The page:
News from Selected Category

The freeze over of Lake Champlain is a celebrated event. Due to warming winter temperatures, the lake does not ice over as often as it did 20 years ago, making this phenomenon special. Though the lake froze over last year (closure date of March 8), as well as in 2014 and 2015, chances are Lake Champlain will not freeze over in 2020.

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Photosynthetic bacteria, gelatin, and concrete are the building blocks of a new type of material: living concrete! Researchers at the University of Colorado, Boulder, funded by the Department of Defense, formed the new substance. Minerals in the concrete are deposited by cyanobacteria; in contrast to the typical greenhouse gas-emitting process required in the production of regular concrete, cyanobacteria absorb carbon dioxide through the photosynthetic process.

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The Vermont Global Warming Solutions Act (GWSA - H.688) will be on the House floor tomorrow, February 20 for a crucial vote. The bill sets binding targets and holds the state accountable to develop and implement a plan to meet Vermont’s commitment to the Paris Climate Accord by 2025 and achieve net-zero carbon emissions by 2050.

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Recognizing that climate change poses an existential threat to Lake Champlain water quality, LCC was among 30 diverse organizations to present a policy plan of action to Vermont leaders in January. Since 2006, the state has had statutory goals to cut carbon pollution but we are very far from meeting them. Vermont is falling behind its Northeast neighbors in making pollution reductions, in part because the state lacks requirements to do so.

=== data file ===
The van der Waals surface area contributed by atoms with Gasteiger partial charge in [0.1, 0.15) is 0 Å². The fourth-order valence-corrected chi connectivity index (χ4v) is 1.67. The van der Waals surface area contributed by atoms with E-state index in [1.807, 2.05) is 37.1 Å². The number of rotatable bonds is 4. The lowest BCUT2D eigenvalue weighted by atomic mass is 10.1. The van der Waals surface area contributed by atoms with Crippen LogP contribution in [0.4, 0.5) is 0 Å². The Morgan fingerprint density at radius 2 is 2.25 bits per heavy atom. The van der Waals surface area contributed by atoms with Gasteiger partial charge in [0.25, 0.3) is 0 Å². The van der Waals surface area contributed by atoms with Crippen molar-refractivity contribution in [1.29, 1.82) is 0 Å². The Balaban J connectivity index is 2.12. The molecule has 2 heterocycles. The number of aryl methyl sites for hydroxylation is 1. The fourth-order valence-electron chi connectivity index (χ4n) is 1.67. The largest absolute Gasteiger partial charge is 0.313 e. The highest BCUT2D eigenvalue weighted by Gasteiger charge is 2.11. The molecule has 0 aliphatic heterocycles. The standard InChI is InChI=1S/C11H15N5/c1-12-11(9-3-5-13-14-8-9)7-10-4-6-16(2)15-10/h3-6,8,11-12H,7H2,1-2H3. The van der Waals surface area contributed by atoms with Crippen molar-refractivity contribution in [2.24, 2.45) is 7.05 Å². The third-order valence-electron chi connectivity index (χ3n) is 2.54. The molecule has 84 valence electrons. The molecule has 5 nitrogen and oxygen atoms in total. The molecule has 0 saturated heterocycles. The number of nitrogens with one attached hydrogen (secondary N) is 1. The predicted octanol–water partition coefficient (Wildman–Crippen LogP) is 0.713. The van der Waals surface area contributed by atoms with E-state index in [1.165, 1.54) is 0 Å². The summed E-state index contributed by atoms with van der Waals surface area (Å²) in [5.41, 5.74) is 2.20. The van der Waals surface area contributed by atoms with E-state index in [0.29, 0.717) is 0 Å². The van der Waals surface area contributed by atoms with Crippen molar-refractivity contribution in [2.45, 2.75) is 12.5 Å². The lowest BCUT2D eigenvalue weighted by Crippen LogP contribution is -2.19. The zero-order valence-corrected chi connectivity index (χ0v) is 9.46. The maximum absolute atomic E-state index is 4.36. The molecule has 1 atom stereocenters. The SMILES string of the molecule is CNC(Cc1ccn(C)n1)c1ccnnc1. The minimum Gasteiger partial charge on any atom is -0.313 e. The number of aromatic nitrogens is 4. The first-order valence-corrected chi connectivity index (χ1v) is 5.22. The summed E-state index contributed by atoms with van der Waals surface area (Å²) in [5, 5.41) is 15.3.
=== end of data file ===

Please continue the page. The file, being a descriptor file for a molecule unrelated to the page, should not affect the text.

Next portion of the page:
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The time to prepare for future floods is now. Communities that took steps to protect themselves in advance of Tropical Storm Irene were often able to avoid some of the devastation that confronted their neighbors.  Read...

While the Adirondack region is in the temperate deciduous forest biome, it is also on the edge of several other biomes – the boreal forest, grassland, woodland, and shrubland biomes. A biome is a naturally occurring habitat for certain species. Being on the edge of several could cause the Adirondacks to see shifts in temperature and moisture sooner than the surrounding area. 

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Vermont State climatologist Lesleay-Ann Dupigny-Giroux answers pressing questions about the effects climate change will have on the Northeast. Dupigny-Giroux contributed to the Fourth National Climate Assessment as the lead author of the Northeast chapter. The National Climate Assessment was a report published on November 23, 2018, which focused on environmental, human health, and economic impacts of climate change in the U.S. VT Digger. 

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From July 18 to August 16, a stretch of 29 days, the daily high temperature in Burlington, Vermont never fell below 80 degrees F. The streak eclipsed the previous record for consecutive days over 80 by four days. Keep in mind, the streak of hot days began AFTER temperatures climbed into the 90s for six straight days earlier in July. During that heat streak the region set another record, the highest ever daily low temperature of 80 degrees.

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How many planets does it take to support your lifestyle? Take a quiz from the Global Footprint Network to discover your biggest areas of resource consumption and learn what you can do to lighten your load on the planet. Click here to access the footprint calculator

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Show your support for the vital role science plays in our health, safety, economies and governments by joining in the Earth Day March for Science.

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Walden Pond is a 62-acre kettle pond in sand and gravel that formed around a block of melting glacial ice about 15,000 years ago. It was here that Thoreau produced one of the first maps of an American lake bed by lowering a weighted line through winter ice.

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